Tyson Fury retained his WBC heavyweight crown on Saturday, stopping Dillian Whyte in the sixth round of an all-British fight at a rambunctious Wembley Stadium before repeating his suggestion to retire. Victory for the self-styled ‘Gypsy King’, fighting on British soil for the first time in four years, was seen by 94,000 fans in London – a record post-war British crowd. Unbeaten Fury, 33, said it would be his last fight and announced immediately afterwards: “This could be the final curtain for the Gypsy King. And what a way out.”
After a wary opener, the defending champion took the initiative, controlling the fight and landing a few telltale blows to his opponent’s head and body.
Whyte might have few complaints at the stoppage with just a second remaining before the fight reached the halfway point as he was clearly on unsteady legs after the first significant strike of the fight, a brutal right uppercut from Fury.
The 6ft 9in (206 centimeters tall) Fury was able to use his considerable height and reach the advantage to keep Whyte at bay while the challenger looked clumsy and cumbersome.
Whyte, cut in his right eye after an accidental clash of heads, was first installed as the WBC’s No. 1 contender nearly four years ago but failed to come through.
“I’m overwhelmed with support,” Fury said. “I can’t believe my 94,000 people came here tonight to see me play.
“I just want to say from the bottom of my heart, ‘Thank you so much to everyone who bought a ticket here tonight or stayed up late to watch it on TV’.”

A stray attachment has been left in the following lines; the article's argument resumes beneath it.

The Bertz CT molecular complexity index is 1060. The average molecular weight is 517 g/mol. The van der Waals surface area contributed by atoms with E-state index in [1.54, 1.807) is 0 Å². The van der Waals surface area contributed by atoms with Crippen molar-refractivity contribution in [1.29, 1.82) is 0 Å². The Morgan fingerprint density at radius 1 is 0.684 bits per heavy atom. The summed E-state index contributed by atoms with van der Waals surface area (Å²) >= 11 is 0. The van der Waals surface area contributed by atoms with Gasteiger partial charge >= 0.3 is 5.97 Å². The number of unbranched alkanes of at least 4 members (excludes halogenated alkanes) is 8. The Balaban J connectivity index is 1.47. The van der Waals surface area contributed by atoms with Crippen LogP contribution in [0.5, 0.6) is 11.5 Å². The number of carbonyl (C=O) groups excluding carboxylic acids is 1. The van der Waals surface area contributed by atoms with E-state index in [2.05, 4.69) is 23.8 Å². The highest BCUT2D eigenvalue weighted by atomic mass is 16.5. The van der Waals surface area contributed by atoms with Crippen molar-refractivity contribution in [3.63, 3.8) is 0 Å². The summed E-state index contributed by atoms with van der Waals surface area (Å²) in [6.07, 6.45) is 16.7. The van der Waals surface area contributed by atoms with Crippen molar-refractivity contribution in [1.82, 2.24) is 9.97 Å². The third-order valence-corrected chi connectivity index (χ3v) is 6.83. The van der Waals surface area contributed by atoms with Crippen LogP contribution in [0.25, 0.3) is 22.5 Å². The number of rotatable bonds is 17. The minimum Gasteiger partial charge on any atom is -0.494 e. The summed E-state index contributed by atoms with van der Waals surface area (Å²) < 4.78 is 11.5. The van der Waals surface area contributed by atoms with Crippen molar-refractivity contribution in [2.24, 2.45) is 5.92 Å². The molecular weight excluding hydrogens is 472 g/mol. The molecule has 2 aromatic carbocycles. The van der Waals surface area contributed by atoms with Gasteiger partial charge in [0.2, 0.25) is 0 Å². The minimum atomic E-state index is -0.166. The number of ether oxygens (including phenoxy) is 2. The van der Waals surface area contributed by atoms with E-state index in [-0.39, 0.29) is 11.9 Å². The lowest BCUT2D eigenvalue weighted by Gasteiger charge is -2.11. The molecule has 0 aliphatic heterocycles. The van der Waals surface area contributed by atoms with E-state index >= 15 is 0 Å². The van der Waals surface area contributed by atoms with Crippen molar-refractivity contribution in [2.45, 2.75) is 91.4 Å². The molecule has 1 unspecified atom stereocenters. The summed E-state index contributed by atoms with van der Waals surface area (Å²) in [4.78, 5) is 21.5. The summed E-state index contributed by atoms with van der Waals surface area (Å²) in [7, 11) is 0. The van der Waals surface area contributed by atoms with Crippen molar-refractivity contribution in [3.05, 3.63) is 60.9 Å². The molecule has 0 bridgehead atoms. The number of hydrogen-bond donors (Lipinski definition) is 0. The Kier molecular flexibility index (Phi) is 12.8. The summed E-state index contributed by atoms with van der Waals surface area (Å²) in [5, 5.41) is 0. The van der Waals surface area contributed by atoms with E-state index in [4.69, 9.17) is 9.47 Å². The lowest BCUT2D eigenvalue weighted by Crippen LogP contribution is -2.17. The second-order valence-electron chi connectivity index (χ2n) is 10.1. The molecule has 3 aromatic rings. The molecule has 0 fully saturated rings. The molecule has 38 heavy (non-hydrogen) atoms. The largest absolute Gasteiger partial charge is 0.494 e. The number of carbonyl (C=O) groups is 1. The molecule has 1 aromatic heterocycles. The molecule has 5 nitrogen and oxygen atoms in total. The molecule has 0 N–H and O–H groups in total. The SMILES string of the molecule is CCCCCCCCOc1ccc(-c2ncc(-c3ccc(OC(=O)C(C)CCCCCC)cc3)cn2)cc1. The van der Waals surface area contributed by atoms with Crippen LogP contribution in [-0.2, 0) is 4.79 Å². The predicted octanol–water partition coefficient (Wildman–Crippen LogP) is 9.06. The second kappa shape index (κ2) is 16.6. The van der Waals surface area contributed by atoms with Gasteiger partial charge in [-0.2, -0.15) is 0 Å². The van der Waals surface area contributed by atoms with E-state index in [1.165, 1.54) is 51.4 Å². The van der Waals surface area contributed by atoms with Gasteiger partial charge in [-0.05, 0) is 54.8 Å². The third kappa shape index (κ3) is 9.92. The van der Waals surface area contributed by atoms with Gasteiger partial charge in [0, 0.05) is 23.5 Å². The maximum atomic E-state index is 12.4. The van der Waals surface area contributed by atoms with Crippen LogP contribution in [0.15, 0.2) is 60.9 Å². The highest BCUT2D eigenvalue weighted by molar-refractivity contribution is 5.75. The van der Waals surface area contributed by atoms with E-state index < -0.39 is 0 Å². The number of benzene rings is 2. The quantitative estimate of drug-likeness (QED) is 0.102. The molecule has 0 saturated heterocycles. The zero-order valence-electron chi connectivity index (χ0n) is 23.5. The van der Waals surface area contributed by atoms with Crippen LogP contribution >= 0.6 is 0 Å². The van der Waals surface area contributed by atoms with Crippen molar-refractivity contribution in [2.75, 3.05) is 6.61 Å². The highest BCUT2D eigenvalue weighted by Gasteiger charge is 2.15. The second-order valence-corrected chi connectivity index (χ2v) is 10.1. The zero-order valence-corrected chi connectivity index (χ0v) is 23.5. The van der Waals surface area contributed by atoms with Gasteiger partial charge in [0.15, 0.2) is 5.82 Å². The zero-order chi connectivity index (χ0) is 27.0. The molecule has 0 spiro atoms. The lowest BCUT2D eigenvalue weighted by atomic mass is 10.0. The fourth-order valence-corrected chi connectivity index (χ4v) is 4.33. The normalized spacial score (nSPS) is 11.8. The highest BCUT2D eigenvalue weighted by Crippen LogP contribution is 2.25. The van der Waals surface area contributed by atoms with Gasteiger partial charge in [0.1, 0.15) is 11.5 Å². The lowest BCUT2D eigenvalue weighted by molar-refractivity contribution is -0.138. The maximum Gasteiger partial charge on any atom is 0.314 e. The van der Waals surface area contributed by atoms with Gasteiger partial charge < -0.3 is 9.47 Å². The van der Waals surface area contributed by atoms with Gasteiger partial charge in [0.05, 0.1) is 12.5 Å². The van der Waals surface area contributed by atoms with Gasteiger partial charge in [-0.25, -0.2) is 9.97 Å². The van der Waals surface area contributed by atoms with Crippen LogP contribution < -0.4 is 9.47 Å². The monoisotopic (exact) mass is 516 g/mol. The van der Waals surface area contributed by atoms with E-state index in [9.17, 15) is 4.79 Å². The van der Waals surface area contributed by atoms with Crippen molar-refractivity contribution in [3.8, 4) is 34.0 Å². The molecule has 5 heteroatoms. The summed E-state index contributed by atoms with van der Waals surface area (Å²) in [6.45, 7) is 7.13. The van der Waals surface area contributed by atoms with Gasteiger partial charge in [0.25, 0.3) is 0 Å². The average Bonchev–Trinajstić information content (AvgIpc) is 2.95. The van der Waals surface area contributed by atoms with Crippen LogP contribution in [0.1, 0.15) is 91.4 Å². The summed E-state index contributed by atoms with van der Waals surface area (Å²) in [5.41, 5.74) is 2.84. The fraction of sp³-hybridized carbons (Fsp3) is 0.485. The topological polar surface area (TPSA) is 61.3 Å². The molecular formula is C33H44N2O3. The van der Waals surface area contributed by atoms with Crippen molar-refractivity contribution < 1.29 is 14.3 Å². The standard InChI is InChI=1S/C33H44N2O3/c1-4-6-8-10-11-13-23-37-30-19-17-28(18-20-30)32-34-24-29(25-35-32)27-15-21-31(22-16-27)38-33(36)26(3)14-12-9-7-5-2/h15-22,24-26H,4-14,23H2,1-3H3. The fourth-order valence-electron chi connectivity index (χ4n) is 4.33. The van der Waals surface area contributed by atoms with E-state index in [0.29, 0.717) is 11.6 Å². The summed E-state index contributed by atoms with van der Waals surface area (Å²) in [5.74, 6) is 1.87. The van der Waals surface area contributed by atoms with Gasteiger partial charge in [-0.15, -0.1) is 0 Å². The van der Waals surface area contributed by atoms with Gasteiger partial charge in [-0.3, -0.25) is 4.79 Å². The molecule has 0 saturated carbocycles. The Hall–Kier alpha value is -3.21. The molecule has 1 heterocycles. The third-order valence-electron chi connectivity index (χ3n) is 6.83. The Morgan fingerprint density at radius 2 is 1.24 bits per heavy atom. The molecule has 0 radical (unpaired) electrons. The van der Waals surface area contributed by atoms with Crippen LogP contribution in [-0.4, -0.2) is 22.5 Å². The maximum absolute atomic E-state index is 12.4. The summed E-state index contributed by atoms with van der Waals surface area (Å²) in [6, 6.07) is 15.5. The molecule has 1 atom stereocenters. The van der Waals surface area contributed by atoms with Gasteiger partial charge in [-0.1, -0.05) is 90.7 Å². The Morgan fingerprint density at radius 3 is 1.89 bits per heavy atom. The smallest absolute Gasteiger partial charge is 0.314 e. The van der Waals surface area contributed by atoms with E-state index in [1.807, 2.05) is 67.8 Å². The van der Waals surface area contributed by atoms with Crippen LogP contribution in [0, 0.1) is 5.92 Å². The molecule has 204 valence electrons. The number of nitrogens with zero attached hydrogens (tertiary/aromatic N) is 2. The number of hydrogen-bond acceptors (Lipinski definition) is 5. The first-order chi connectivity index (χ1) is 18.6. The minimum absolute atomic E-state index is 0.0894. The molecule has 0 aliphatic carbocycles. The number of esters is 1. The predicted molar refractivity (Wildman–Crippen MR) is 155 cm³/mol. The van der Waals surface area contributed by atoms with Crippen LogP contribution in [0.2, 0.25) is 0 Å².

If Fury goes through with his resignation plan, he would miss the chance to face Oleksandr Usyk – the current WBA, IBF and WBO champion – or fellow Brit Anthony Joshua for the undisputed crown.
No boxer has held all of the world’s major heavyweight belts since Britain’s Lennox Lewis, who became undisputed champion in 1999.
But Fury, now undefeated in 33 fights, appears to be sticking to his guns.
“I promised my lovely wife Paris of 14 years that after the Wilder Three fight that would be it,” he said.
“And I meant it. We had a war. It was a great trilogy. And I meant it. But I was offered to fight at Wembley at home, and I believe I deserved it – that I owed to the fans.”
Jamaican-born Whyte, 34, was greeted with boos as he emerged into the cavernous stadium, dressed in all black.
Excitement levels reached a fever pitch when Fury broke into the accents of Don McLean’s “American Pie,” which accompanied a video montage of his career.
Fury, dressed in a white and red robe and gloves emblazoned with the Cross of St George – England’s flag – sat on a golden throne as fireworks shot into the air before running to the ring.
After delighting the crowd with his win, he led them in another rendition of “American Pie.”
Fury hailed Whyte as a “warrior”, predicting he would one day be world champion, but said his opponent had met a “great” in the sport.
“I’m one of the greatest heavyweights of all time,” he said. “And unfortunately for Dillian Whyte, he had to face me here tonight. There’s no shame.”
Topics discussed in this article